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  Comments (0) Total Wednesday Apr. 23, 2014
A New Hope
Out Of Bounds
Winter is a rough time for wildlife. Most species have developed mechanisms to deal with the cold weather in the Northern Rockies, but sometimes these mechanisms aren’t enough.

The other day as I walked the bench near town I figured there’d been a little too much weather for my favorite chukar coveys to survive. The snow was unusually deep, and even with the Wyoming wind it blanketed the ground in continuous cover. There weren’t any patches of open ground.

Chukar are tough and adapted to cold, but the birds are too small to plow through really deep snow. They can survive for a spell without eating, but more than a few days and things can get dicey. Add below freezing temps and the birds are burning a lot of calories just to stay alive. They burn their fat reserves, then muscle, and at some point the balance tips and they just can’t survive.

Forest grouse move around to deal with weather, going higher into the mountains in the coldest months so they can feast on “tasty” conifer needles. That seems like an awfully harsh way to survive, but the birds seem fine with it.

Columbian sharp-tailed grouse is the game bird native to the Flathead Valley, though they’ve been gone a long time. I hope to one day see them reintroduced to the Flathead and other suitable habitat in western Montana. I used to hunt Columbian sharpies when I lived in Idaho. I prefer the slightly smaller Columbian subspecies to the grouse out on the prairies of Montana east of the mountains. I’m not sure there’s a good reason for that preference. I just have fond memories of that Idaho country and watching my first setter Jack learn to hunt on those birds.

Pheasant are big enough to dig a bit, and the males especially can deal with the weather in the Northern Rockies. In southern Idaho conservation groups such as Pheasants Forever pay farmers to plant shelter belts for the birds. Shelter belts usually include three rows, two being food sources and the third, fir or spruce evergreens to provide winter cover. In the wetter Flathead there are usually draws filled with cottonwood and willow on the edges of the valley’s disappearing farmland, so shelter belts may not be as critical as they are on the dry grasslands of Idaho.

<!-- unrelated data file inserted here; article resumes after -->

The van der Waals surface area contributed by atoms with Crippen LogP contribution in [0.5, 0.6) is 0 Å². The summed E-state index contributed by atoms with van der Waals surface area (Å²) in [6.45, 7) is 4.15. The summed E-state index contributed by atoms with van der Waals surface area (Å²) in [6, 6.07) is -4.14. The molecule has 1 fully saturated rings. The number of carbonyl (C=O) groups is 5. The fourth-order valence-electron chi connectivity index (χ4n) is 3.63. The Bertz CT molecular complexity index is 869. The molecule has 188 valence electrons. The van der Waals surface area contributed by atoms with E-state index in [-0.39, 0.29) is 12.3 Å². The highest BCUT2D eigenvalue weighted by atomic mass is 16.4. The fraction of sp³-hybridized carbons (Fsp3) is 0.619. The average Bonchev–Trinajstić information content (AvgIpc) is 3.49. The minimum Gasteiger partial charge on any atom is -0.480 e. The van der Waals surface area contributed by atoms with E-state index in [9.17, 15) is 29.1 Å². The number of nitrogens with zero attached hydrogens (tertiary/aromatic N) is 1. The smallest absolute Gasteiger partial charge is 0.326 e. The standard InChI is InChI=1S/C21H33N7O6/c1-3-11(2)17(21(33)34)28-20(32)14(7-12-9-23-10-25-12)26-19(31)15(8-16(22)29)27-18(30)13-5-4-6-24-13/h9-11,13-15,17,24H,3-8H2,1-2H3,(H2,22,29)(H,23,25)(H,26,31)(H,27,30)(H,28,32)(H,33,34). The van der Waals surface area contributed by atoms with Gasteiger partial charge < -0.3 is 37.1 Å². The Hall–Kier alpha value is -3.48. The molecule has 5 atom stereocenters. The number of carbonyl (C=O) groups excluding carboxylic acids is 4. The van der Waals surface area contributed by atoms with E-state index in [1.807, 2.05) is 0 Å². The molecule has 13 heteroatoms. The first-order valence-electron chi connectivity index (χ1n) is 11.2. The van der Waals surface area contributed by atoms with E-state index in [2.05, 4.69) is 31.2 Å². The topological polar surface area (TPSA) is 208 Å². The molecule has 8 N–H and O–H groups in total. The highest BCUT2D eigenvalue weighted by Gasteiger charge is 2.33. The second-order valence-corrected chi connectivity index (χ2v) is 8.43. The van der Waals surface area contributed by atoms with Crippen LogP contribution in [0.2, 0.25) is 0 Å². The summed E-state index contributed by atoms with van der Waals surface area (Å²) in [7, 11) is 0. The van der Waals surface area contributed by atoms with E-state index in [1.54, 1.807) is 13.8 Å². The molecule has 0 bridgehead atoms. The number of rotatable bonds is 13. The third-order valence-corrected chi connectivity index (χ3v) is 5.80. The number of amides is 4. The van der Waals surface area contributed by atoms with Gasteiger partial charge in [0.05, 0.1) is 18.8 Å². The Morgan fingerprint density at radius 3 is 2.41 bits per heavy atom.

Another popular import, gray partridge, are even hardier as they are native to more northern portions of the Eurasian steppe. The little buggers can burrow into the white stuff to snow roost when the weather is especially bad.

Our winter in Wyoming has been hard, but of course all’s relative. It only seems hard compare to the mild winters that have pretty much been the norm since I moved to the Rockies in the early 1990s. Back then the natives liked to joke that all it would take would be a few old fashioned winters and the Californians would clear out, quick. What the old timers didn’t realize is that the hard winters might be gone for good.

Things have gotten so mild that humans aren’t the only species to move north from California. Valley quail have now established themselves in the Bitterroot Valley. I fished at Tucker Crossing near Victor a few years back during the spring and heard birds calling from either side of the river.

The other day I headed back to the bench so the dog could stretch her legs. It had warmed to the 50s and there were open patches in the sage. We headed to a draw where I’ve seen chukar many times, but wasn’t optimistic. Then, in the distance, I watched as a covey glided across the draw to a patch of open sage on a south-facing slope. The birds have survived the season, at least so far.

I don’t know why those birds chose that moment to reveal themselves. Maybe there was a coyote in the vicinity, or I just happened to look when the birds took to the wing. Maybe the force was with me that day. I don’t know, but it was good to see them.

Knowing they’re still hanging on just makes the bench a better place.
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